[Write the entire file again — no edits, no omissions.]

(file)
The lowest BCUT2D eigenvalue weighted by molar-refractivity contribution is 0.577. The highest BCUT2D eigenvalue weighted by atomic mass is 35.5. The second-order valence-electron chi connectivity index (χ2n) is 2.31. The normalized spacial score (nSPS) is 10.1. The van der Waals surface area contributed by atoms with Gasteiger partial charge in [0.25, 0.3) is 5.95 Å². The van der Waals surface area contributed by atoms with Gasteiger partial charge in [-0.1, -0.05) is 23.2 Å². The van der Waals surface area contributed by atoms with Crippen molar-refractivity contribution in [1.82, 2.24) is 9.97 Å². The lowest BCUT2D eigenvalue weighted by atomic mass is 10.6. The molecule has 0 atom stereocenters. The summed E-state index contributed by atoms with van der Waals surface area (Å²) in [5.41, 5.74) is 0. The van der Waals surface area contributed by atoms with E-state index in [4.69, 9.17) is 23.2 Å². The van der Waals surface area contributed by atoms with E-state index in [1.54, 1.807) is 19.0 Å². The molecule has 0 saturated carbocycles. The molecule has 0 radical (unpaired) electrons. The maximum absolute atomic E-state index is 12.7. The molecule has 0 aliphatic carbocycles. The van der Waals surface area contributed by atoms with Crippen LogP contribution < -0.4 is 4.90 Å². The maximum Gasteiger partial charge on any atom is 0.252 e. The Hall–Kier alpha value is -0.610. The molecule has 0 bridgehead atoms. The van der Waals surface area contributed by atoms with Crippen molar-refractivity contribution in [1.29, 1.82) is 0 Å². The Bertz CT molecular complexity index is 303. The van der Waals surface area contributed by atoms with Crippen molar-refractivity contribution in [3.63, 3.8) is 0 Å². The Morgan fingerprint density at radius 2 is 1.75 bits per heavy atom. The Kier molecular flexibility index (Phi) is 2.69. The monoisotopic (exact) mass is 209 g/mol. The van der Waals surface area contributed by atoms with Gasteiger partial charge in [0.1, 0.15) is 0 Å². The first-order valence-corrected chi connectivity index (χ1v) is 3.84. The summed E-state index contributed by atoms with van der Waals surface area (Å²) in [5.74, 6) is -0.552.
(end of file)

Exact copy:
The lowest BCUT2D eigenvalue weighted by molar-refractivity contribution is 0.577. The highest BCUT2D eigenvalue weighted by atomic mass is 35.5. The second-order valence-electron chi connectivity index (χ2n) is 2.31. The normalized spacial score (nSPS) is 10.1. The van der Waals surface area contributed by atoms with Gasteiger partial charge in [0.25, 0.3) is 5.95 Å². The van der Waals surface area contributed by atoms with Gasteiger partial charge in [-0.1, -0.05) is 23.2 Å². The van der Waals surface area contributed by atoms with Crippen molar-refractivity contribution in [1.82, 2.24) is 9.97 Å². The lowest BCUT2D eigenvalue weighted by atomic mass is 10.6. The molecule has 0 atom stereocenters. The summed E-state index contributed by atoms with van der Waals surface area (Å²) in [5.41, 5.74) is 0. The van der Waals surface area contributed by atoms with E-state index in [4.69, 9.17) is 23.2 Å². The van der Waals surface area contributed by atoms with E-state index in [1.54, 1.807) is 19.0 Å². The molecule has 0 saturated carbocycles. The molecule has 0 radical (unpaired) electrons. The maximum absolute atomic E-state index is 12.7. The molecule has 0 aliphatic carbocycles. The van der Waals surface area contributed by atoms with Crippen LogP contribution < -0.4 is 4.90 Å². The maximum Gasteiger partial charge on any atom is 0.252 e. The Hall–Kier alpha value is -0.610. The molecule has 0 bridgehead atoms. The van der Waals surface area contributed by atoms with Crippen molar-refractivity contribution in [1.29, 1.82) is 0 Å². The Bertz CT molecular complexity index is 303. The van der Waals surface area contributed by atoms with Crippen molar-refractivity contribution in [3.63, 3.8) is 0 Å². The Morgan fingerprint density at radius 2 is 1.75 bits per heavy atom. The Kier molecular flexibility index (Phi) is 2.69. The monoisotopic (exact) mass is 209 g/mol. The van der Waals surface area contributed by atoms with Gasteiger partial charge in [0.1, 0.15) is 0 Å². The first-order valence-corrected chi connectivity index (χ1v) is 3.84. The summed E-state index contributed by atoms with van der Waals surface area (Å²) in [5.74, 6) is -0.552.